|Número de publicación||US4640273 A|
|Tipo de publicación||Concesión|
|Número de solicitud||US 06/731,882|
|Fecha de publicación||3 Feb 1987|
|Fecha de presentación||8 May 1985|
|Fecha de prioridad||8 May 1985|
|Número de publicación||06731882, 731882, US 4640273 A, US 4640273A, US-A-4640273, US4640273 A, US4640273A|
|Inventores||Franklin R. Greene, Howard S. Stern, Jerome D. Waye|
|Cesionario original||E-Z-Em, Inc.|
|Exportar cita||BiBTeX, EndNote, RefMan|
|Citas de patentes (8), Citada por (65), Clasificaciones (8), Eventos legales (5)|
|Enlaces externos: USPTO, Cesión de USPTO, Espacenet|
This invention is directed generally to mouth guards, and more specifically, to a disposable mouth guard for use with a diagnostic instrument, such as, an endoscope.
In the use of medical diagnostic instruments of the endoscope type, a mouth guard is first inserted into the patient's mouth and the barrel of the endoscope is then inserted through a central opening in the mouth guard. Without the presence of the mouth guard, the patient's reflex would tend to cause the patient's teeth to bite down on the barrel on the endoscope with the likelihood of causing damage to the internal components of the instrument such as, the light-transmitting optical fibers.
Since instruments of this kind are rather expensive, it is known to construct a mouth guard of substantially rigid plastic material which will resist compression. While such mouth guards achieve a desirable result in protecting the instrument, they have proven unsatisfactory in use. The primary disadvantage lies in the discomfort and possible injury to the patient when biting down on the hard material. On the other hand, if the mouth guard is made soft and high flexible, the added comfort to the patient in biting down will be off set by the increased likelihood of damage to the instrument.
The present invention provides a novel mouth guard which overcomes may of the disadvantages associated with the heretofore known rigid mouth guards. The mouth guard as hereinafter disclosed is relatively confortable to the patient when in use while still affording protection to the delicate parts of the diagnostic instrument.
The mouth guard of this invention has a first portion and a second portion connected together by a center portion. The first portion is adapted to be received within the patient's mouth. The second portion has an outwardly extending flange adapted to overlie the patient's lips when the first portion is in the patient's mouth. The center portion is adapted to be gripped by the patient when the mouth guard is in the patient's mouth.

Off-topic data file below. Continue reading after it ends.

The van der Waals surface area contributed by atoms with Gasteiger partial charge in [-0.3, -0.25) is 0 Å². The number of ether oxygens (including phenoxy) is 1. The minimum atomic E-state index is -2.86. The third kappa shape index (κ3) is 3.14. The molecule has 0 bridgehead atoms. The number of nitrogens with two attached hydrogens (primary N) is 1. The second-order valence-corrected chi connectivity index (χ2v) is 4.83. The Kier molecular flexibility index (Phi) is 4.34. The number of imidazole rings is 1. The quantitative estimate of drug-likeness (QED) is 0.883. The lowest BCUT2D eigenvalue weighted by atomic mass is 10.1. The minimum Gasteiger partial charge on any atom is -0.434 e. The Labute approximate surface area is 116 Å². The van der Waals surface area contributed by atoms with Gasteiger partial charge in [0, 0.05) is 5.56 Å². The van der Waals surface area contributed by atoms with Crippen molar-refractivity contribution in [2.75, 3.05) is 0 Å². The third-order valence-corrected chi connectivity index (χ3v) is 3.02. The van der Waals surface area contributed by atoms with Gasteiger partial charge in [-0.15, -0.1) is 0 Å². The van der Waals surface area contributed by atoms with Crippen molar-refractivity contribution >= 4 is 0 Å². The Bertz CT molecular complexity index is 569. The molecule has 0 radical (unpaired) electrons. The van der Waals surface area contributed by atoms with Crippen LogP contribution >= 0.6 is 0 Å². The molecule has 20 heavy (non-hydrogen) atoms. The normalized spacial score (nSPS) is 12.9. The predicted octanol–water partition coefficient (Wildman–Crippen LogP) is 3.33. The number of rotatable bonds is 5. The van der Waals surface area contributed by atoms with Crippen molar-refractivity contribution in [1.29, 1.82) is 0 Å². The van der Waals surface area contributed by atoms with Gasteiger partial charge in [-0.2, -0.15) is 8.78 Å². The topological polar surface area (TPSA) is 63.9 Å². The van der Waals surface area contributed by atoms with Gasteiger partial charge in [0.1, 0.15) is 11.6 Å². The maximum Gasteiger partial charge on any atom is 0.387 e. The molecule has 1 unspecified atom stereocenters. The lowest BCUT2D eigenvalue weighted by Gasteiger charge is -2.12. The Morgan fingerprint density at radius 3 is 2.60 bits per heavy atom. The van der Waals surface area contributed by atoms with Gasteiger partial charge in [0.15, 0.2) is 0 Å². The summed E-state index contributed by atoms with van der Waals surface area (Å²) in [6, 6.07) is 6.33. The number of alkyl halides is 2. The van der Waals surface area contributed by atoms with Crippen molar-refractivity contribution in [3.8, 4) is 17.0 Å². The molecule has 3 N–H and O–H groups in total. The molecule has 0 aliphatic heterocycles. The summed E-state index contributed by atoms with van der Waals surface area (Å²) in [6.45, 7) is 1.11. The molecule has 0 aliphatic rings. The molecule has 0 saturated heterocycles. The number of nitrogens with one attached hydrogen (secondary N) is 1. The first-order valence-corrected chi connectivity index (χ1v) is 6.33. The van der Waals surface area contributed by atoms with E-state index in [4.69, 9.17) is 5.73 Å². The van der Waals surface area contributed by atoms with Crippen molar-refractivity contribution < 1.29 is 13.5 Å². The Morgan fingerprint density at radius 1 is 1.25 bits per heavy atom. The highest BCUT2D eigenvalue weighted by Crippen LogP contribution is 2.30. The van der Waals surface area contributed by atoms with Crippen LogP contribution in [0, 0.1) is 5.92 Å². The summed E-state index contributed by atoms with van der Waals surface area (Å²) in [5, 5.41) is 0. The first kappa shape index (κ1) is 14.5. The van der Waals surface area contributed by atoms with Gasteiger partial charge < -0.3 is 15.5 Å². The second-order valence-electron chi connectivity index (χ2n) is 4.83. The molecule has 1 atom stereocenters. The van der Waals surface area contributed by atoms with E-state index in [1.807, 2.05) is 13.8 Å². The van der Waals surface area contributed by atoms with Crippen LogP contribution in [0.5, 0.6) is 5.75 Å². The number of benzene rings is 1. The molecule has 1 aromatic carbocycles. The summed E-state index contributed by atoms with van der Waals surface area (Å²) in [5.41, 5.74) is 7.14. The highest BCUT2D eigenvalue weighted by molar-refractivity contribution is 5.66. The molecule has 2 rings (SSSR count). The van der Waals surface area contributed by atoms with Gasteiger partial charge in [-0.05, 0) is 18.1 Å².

The mouth guard has a relatively hard, rigid core formed with an opening to permit passage therethrough of the barrel of the endoscope. The core is sufficiently rigid to resist compression and prevent damage to the internal workings of the endoscope when the patient bites down on the center portion of the mouth guard. Although the core is hard and rigid, the outer surface of the core is provided with a relatively flexible, soft coat to cushion the patient's bite. The outer soft coat renders the mouth guard more comfortable when in use and lessens the likelihood of injury to the patient.
In another embodiment of the invention, the core is provided with a relatively thin second coat adapted to be ruptured by the patient's bite to expose the underlying first coat. This provides an indication that the mouth guard has already been used by a patient so that it will be discarded and not be inadvertently used again with another patient.
For a better understanding of the invention and its various features and advantages, reference should be made to the following detailed description when taken in conjunction with the accompanying drawings.
FIG. 1 is a perspective view of a mouth guard embodying the present invention;
FIG. 2 is a cross-sectional view taken along line 2--2 of FIG. 1, with the mouth guard positioned in a patient's mouth represented by the phantom lines, and with the patient biting down on the center portion of the mouth guard;
FIG. 3 is top plan view of the mouth guard shown in FIG. 1;
FIG. 4 is a cross-sectional view taken along line 4--4 of FIG. 3;
FIG. 5 is a view similar to FIG. 3 showing another embodiment of the invention in which the core has a second coat deposited over the first coat, and in which the second coat has been ruptured by the patient's bite to expose the underlying coat; and
FIG. 6 is a cross-sectional view taken along line 6--6 of FIG. 5.
Referring to the drawings, there is shown a disposable mouth guard 10 constructed in accordance with the present invention. Mouth guard 10 has a first portion 12, a second portion 14, and a center portion 16 which serves to connect the first and second portions together.
First portion 12 extends radially outward from center portion 16, and has a relatively flexible edge 18 which defines a rounded outer surface 20. First portion 12 is adapted to be received within the patient's mouth when in use.